Native Berry Festival 2008
When: Saturday, June 21st, 12:00 p.m.-4:00 p.m.
Rain date, Sunday, June 22, 12:00-4:00
Where: Herring Run Park at Belair Rd. (by the movie shed).
Cost: Free admission! Brewers Art beer, Andy Nelsons BBQ, berries, native trees/shrubs, and crafts will be on sale.
Bring: A dessert to enter into the contest! Native berries include cherry, blackberry, blueberry, elderberry, mulberry, strawberry, serviceberry, and raspberry. Dessert competition rules.
RSVP: call 410-254-1577 or email Ashley or Joel.
Details: Join us for a merry berry day in the park! Eat finger-lickin BBQ, enjoy live bluegrass/folk music and cheer on competitors in a native berry dessert contest at the Native Berry Festival. Celebrity judges: Rob Kasper, the Baltimore Sun; Ann Kostlow, Sofia's Crepes; and Jeff Smith, Chameleon Cafe, will decide winners of the dessert contest.

* Plenty of games and crafts for the kids
* Local vendors selling their wears
* Urban Forest Project exhibit: Spawning in Herring Run
* Brewer's Art beer
* Andy Nelson's BBQ
* Native berries and plants for sale

Come socialize with fellow residents from our watershed's 50 neighborhoods.

The event is free and open to the public. Proceeds from BBQ, beer, and dessert sales will go towards the Herring Run Watershed Center. Bring your appetite!
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Looking to Avoid Aggressive Drivers? Check Those Bumpers.

Biking Elsewhere- Shankar Vedantam Washington Post Staff Writer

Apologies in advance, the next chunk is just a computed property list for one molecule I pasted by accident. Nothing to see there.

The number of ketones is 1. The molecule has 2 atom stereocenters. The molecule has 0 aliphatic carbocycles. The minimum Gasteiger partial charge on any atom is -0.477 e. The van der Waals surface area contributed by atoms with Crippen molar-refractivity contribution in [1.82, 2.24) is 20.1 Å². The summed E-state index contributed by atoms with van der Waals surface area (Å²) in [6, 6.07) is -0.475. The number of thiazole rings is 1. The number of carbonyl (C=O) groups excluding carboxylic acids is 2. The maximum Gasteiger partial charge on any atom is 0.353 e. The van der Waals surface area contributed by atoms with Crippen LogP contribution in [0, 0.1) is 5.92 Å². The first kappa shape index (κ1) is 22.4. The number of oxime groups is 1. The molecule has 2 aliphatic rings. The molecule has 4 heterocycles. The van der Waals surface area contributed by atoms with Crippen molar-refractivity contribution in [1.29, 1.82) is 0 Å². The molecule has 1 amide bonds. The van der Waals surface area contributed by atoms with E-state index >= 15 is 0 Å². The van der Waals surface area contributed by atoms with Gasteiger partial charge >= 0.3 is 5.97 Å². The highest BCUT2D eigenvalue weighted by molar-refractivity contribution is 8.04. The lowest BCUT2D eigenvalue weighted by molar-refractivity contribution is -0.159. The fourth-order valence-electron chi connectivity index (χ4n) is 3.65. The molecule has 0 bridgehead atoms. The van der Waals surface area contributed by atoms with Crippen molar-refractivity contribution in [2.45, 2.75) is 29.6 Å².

Watch out for cars with bumper stickers.

That's the surprising conclusion of a recent study by Colorado State University social psychologist William Szlemko. Drivers of cars with bumper stickers, window decals, personalized license plates and other "territorial markers" not only get mad when someone cuts in their lane or is slow to respond to a changed traffic light, but they are far more likely than those who do not personalize their cars to use their vehicles to express rage -- by honking, tailgating and other aggressive behavior.
Hey, you clown! This ain't funny! Aggressive driving might be responsible for up to two-thirds of all U.S. traffic accidents that involve injuries.
The key to the phenomenon apparently lies in the idea of territoriality. Drivers with road rage tend to think of public streets and highways as "my street" and "my lane" -- in other words, they think they "own the road."

Why would bumper stickers predict which people are likely to view public roadways as private property?

Social scientists such as Szlemko say that people carry around three kinds of territorial spaces in their heads. One is personal territory -- like a home, or a bedroom. The second kind involves space that is temporarily yours -- an office cubicle or a gym locker. The third kind is public territory: park benches, walking trails -- and roads.
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Early riders to downtown/penn station area

Looking for local rides(ers)I'm going to be commuting from Towson/ Rodgers Forge area to Penn Station around 5:30 am, at least 4 days a week. Please let me know if you are interested in heading that way and or know anyone riding already at that time who might be interested in any type of group commute. Thanks-
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Google MTA trip planner

Mass TransitMTA routes and schedules are now accessible by Google so on just type starting address to ending address and at the top of the direction box click Public Transit Or go to

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Maryland should adopt the Idaho stop law.